In order to restore its legitimacy, the regime needed a high turnout, without conceding too much to the Green Movement. One way to achieve it was by allowing strong figures such as former reformist president Mohammad Khatami and Aliakbar Hashemi Rafsanjani to hold office. Another way is Rouhani’s election. It was the best possible outcome for the regime since it ensures the regime’s survival for another four years, while appeasing the population.
Who is Iran’s new president-elect?
Hassan Rouhani is an Iranian cleric, lawyer, and diplomat. Originally he was closer to the conservative faction until he began during Khatami’s presidency to collaborate with Rafsanjani and Khatami, a move which distanced him from the conservatives. Rafsanjani himself was considered more conservative until he became closely associated with the Green Movement in 2009. Rafsanjani and Khatami’s endorsement of Rouhani in the days leading to the elections and the withdrawal of the other reformist candidate, Mohammad Reza Aref, played a key role in getting Rouhani elected.
In addition to being the head of the Iranian parliament’s Defense and Security Committees, Rouhani also served as Rafsanjani’s senior advisor when Rafsanjani was Commander in Chief during the Iran-Iraq War. It is important to note that while Rouhani has enjoyed a good relationship with the Iranian military, this is not true for his relations with the IRGC, a paramilitary organization, which has been typically closer to the conservative faction. However, Rouhani is best known in the nonproliferation circles in the West as Iran’s chief nuclear negotiator in 2003-2005, during Khatami’s presidency. In his first press conference as President-elect, Rouhani described what he had promoted as his “moderate approach” as one straying away from all extremism.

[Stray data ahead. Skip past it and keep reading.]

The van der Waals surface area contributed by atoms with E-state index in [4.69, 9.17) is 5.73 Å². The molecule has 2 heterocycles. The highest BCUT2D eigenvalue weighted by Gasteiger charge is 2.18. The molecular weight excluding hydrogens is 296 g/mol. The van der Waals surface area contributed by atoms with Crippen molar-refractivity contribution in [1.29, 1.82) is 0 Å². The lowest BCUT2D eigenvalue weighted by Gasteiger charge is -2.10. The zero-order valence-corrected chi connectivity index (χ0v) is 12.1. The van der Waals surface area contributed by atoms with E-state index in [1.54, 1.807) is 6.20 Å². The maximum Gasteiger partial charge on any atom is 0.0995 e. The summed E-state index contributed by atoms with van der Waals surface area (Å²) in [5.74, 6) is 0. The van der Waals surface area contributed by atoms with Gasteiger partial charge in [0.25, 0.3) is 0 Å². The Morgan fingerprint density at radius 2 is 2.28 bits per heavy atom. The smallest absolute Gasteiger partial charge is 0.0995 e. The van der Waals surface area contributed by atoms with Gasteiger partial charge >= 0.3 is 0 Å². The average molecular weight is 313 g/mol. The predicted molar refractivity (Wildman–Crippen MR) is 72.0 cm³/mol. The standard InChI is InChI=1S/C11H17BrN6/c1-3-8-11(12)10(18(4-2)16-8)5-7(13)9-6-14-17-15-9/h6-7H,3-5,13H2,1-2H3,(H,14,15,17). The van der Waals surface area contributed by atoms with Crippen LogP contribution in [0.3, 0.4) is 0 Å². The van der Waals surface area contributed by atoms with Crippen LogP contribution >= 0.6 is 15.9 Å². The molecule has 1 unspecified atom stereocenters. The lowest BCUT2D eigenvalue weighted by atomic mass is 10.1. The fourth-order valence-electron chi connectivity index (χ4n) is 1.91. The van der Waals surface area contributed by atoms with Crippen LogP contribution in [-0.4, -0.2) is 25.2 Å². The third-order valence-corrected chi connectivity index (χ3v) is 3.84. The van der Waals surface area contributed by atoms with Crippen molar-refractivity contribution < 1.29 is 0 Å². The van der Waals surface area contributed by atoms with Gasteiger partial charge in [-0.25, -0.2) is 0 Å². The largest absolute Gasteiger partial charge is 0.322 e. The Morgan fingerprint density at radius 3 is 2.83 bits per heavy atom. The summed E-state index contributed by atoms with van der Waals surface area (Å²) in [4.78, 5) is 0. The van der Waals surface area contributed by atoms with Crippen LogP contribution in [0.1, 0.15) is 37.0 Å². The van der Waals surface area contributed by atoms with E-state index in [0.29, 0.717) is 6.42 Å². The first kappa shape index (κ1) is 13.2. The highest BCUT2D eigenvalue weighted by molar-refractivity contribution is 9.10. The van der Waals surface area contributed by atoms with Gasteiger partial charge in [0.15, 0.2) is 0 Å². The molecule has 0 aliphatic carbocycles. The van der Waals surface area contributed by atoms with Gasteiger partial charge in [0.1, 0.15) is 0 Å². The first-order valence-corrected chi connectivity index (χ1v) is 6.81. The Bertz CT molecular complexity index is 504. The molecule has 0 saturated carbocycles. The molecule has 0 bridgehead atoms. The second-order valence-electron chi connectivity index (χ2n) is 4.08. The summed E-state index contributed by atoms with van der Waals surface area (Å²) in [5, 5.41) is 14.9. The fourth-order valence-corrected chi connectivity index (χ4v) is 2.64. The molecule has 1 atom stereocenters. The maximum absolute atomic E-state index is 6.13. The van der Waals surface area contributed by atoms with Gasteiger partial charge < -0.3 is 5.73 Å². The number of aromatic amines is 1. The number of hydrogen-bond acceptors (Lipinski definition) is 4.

Rouhani’s foreign and nuclear policy
During the 2013 presidential debates, Rouhani was more restrained in his critique of the current course of nuclear negotiations, unlike conservative candidate Aliakbar Valayati, who openly clashed with fellow conservative candidate SaeedJalili, telling him that he did not understand the “art of diplomacy” and negotiations, and accusing him of taking an “all or nothing” approach instead of meeting the P5+1 halfway. Rouhani’s more conservative approach during the presidential debates highlighted different challenges in the nuclear dossier with a more neutral tone, not blaming the government or Jalili’s team directly, but rather stating that the nuclear issue had been sent to the Security Council unfairly and that “we should have stopped that,” urging the future government to make efforts to “send it back to the [International Atomic Energy Agency (IAEA)] Board of Governors.”